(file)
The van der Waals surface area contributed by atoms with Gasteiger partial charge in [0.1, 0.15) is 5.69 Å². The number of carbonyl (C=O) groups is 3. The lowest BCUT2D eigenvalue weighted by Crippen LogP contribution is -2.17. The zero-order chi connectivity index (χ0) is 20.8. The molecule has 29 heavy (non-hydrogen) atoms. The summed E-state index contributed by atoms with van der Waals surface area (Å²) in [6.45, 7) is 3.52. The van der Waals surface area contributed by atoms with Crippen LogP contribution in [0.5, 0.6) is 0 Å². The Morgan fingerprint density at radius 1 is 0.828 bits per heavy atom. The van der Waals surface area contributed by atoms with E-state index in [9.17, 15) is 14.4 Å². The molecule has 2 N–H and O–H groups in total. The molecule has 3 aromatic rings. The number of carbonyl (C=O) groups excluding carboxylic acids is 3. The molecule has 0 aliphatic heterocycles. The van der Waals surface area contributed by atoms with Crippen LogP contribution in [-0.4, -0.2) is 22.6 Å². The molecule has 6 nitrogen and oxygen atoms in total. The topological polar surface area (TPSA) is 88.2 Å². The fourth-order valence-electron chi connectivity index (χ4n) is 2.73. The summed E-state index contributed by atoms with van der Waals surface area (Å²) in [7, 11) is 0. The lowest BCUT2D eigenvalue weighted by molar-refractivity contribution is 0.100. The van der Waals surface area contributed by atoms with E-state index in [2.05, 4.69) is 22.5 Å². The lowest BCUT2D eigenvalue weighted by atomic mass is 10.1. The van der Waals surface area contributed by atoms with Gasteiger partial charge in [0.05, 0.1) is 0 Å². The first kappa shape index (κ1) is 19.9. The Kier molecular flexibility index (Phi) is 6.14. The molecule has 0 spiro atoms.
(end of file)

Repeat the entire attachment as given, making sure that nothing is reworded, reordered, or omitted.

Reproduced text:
The van der Waals surface area contributed by atoms with Gasteiger partial charge in [0.1, 0.15) is 5.69 Å². The number of carbonyl (C=O) groups is 3. The lowest BCUT2D eigenvalue weighted by Crippen LogP contribution is -2.17. The zero-order chi connectivity index (χ0) is 20.8. The molecule has 29 heavy (non-hydrogen) atoms. The summed E-state index contributed by atoms with van der Waals surface area (Å²) in [6.45, 7) is 3.52. The van der Waals surface area contributed by atoms with Crippen LogP contribution in [0.5, 0.6) is 0 Å². The Morgan fingerprint density at radius 1 is 0.828 bits per heavy atom. The van der Waals surface area contributed by atoms with E-state index in [9.17, 15) is 14.4 Å². The molecule has 2 N–H and O–H groups in total. The molecule has 3 aromatic rings. The number of carbonyl (C=O) groups excluding carboxylic acids is 3. The molecule has 0 aliphatic heterocycles. The van der Waals surface area contributed by atoms with Crippen LogP contribution in [-0.4, -0.2) is 22.6 Å². The molecule has 6 nitrogen and oxygen atoms in total. The topological polar surface area (TPSA) is 88.2 Å². The fourth-order valence-electron chi connectivity index (χ4n) is 2.73. The summed E-state index contributed by atoms with van der Waals surface area (Å²) in [7, 11) is 0. The lowest BCUT2D eigenvalue weighted by molar-refractivity contribution is 0.100. The van der Waals surface area contributed by atoms with E-state index in [2.05, 4.69) is 22.5 Å². The lowest BCUT2D eigenvalue weighted by atomic mass is 10.1. The van der Waals surface area contributed by atoms with Gasteiger partial charge in [0.05, 0.1) is 0 Å². The first kappa shape index (κ1) is 19.9. The Kier molecular flexibility index (Phi) is 6.14. The molecule has 0 spiro atoms.